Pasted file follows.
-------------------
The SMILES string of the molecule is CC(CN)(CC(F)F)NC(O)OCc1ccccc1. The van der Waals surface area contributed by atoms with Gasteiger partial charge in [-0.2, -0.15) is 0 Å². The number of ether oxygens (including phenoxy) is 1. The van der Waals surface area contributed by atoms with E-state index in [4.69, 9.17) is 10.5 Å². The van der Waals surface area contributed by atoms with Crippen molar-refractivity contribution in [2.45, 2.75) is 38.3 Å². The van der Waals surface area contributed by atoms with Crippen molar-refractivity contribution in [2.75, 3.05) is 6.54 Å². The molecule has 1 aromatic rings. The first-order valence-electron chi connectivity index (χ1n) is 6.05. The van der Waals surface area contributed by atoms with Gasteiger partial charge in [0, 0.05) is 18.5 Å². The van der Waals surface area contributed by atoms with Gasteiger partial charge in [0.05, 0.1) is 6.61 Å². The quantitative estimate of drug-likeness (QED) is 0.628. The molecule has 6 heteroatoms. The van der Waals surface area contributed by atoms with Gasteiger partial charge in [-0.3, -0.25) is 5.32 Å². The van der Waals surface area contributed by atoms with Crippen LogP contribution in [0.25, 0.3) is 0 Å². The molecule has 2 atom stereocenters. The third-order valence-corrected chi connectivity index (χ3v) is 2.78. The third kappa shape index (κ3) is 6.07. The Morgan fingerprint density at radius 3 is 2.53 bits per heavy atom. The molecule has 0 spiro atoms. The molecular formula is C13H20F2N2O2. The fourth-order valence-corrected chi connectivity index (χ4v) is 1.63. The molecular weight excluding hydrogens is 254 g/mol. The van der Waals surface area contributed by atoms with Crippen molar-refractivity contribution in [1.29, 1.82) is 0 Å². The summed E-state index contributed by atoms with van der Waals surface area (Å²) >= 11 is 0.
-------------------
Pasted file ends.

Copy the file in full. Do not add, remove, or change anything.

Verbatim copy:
The SMILES string of the molecule is CC(CN)(CC(F)F)NC(O)OCc1ccccc1. The van der Waals surface area contributed by atoms with Gasteiger partial charge in [-0.2, -0.15) is 0 Å². The number of ether oxygens (including phenoxy) is 1. The van der Waals surface area contributed by atoms with E-state index in [4.69, 9.17) is 10.5 Å². The van der Waals surface area contributed by atoms with Crippen molar-refractivity contribution in [2.45, 2.75) is 38.3 Å². The van der Waals surface area contributed by atoms with Crippen molar-refractivity contribution in [2.75, 3.05) is 6.54 Å². The molecule has 1 aromatic rings. The first-order valence-electron chi connectivity index (χ1n) is 6.05. The van der Waals surface area contributed by atoms with Gasteiger partial charge in [0, 0.05) is 18.5 Å². The van der Waals surface area contributed by atoms with Gasteiger partial charge in [0.05, 0.1) is 6.61 Å². The quantitative estimate of drug-likeness (QED) is 0.628. The molecule has 6 heteroatoms. The van der Waals surface area contributed by atoms with Gasteiger partial charge in [-0.3, -0.25) is 5.32 Å². The van der Waals surface area contributed by atoms with Crippen LogP contribution in [0.25, 0.3) is 0 Å². The molecule has 2 atom stereocenters. The third-order valence-corrected chi connectivity index (χ3v) is 2.78. The third kappa shape index (κ3) is 6.07. The Morgan fingerprint density at radius 3 is 2.53 bits per heavy atom. The molecule has 0 spiro atoms. The molecular formula is C13H20F2N2O2. The fourth-order valence-corrected chi connectivity index (χ4v) is 1.63. The molecular weight excluding hydrogens is 254 g/mol. The van der Waals surface area contributed by atoms with Crippen molar-refractivity contribution in [1.29, 1.82) is 0 Å². The summed E-state index contributed by atoms with van der Waals surface area (Å²) >= 11 is 0.